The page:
What role did music play in the creation of a new aesthetics of poetry in French from the 1860s to the 1930s?
How did music serve as an unassimilable 'other' against which the French symbolist poets crafted a new poetics? And why did music gradually disappear from early twentieth-century poetic discourse?
These are among the questions Joseph Acquisto poses in his lively study of the ways in which Baudelaire, Mallarme, Ghil, and Royere question the nature and function of the lyric through an ever-shifting set of intertextual and cultural contexts.
Rather than focusing on 'musicality' in verse, the author addresses the consequences of choosing music as a site of dialogue with poetry. Acquisto argues that memory plays an under acknowledged yet vital role in these poets' rewriting of symbolist poetics.
His reading of their interactions, and his focus on both major and neglected poets, exposes the myth of a small handful of 'great authors' shaping symbolism while a host of disciples propagated the tradition.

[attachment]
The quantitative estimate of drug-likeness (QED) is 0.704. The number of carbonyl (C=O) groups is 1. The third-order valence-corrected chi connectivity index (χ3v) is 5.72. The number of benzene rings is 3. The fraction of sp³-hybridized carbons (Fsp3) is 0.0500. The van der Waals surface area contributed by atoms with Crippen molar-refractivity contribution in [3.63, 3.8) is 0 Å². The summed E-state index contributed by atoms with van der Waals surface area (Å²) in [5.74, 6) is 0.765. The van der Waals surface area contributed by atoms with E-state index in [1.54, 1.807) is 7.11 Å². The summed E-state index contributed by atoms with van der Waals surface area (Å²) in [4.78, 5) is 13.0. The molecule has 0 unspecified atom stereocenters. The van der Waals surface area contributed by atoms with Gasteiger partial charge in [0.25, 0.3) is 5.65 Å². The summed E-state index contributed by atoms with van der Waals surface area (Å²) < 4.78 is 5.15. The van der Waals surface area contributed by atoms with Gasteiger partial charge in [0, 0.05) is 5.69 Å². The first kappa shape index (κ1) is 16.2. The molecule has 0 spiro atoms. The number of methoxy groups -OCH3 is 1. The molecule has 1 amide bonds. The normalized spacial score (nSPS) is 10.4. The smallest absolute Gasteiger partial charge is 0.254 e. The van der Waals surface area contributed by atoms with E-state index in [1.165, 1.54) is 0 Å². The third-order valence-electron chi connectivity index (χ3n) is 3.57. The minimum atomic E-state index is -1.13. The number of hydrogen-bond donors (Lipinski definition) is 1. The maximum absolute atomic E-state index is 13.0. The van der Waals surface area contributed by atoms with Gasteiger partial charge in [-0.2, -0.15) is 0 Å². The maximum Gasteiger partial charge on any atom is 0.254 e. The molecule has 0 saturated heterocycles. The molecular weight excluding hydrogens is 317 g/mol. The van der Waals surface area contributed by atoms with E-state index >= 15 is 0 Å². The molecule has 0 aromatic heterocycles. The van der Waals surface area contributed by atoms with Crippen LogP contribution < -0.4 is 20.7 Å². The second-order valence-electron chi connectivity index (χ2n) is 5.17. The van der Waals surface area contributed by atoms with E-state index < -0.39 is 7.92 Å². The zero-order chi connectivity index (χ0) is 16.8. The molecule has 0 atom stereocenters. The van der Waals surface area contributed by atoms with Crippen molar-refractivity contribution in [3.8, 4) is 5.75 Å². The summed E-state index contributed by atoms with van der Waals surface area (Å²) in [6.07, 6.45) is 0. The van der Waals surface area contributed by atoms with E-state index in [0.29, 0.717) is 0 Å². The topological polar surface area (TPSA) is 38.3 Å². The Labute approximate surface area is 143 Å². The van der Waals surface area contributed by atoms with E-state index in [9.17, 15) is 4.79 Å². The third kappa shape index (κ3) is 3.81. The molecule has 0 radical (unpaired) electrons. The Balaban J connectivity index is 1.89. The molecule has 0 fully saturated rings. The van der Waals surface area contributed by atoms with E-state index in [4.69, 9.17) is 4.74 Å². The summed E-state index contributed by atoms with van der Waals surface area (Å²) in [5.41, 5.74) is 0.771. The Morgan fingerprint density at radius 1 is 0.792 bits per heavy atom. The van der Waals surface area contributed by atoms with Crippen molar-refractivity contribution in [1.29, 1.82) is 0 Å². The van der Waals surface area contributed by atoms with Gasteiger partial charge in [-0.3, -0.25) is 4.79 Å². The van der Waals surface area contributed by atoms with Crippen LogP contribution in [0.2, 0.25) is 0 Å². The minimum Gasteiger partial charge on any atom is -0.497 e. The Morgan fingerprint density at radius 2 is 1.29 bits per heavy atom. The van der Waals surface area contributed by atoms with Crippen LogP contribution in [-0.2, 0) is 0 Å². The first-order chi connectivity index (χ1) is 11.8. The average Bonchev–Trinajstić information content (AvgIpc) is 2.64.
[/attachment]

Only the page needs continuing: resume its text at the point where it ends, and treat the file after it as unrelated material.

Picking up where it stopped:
Rather, Acquisto proposes, the multiplicity of authors writing and rewriting symbolism invites a dialogic approach to the poetics of the period.
Moreover, music, as theorized rather than performed or heard, serves as a privileged mobile space of poetic creation and dialogue for these poet-critics; it is through engagement with music, supposedly the purest or most abstract of the arts, that one can retrace the textual and cultural transformations accomplished by the symbolist tradition.
By extension, these poets' rethinking of poetics is an occasion for present-day critics to re-examine assumptions, not only about the intersections of music and poetry and our understanding of symbolist poetics but also about the role that the aesthetic implicitly plays in the creation, preservation, or reshaping of cultural memory.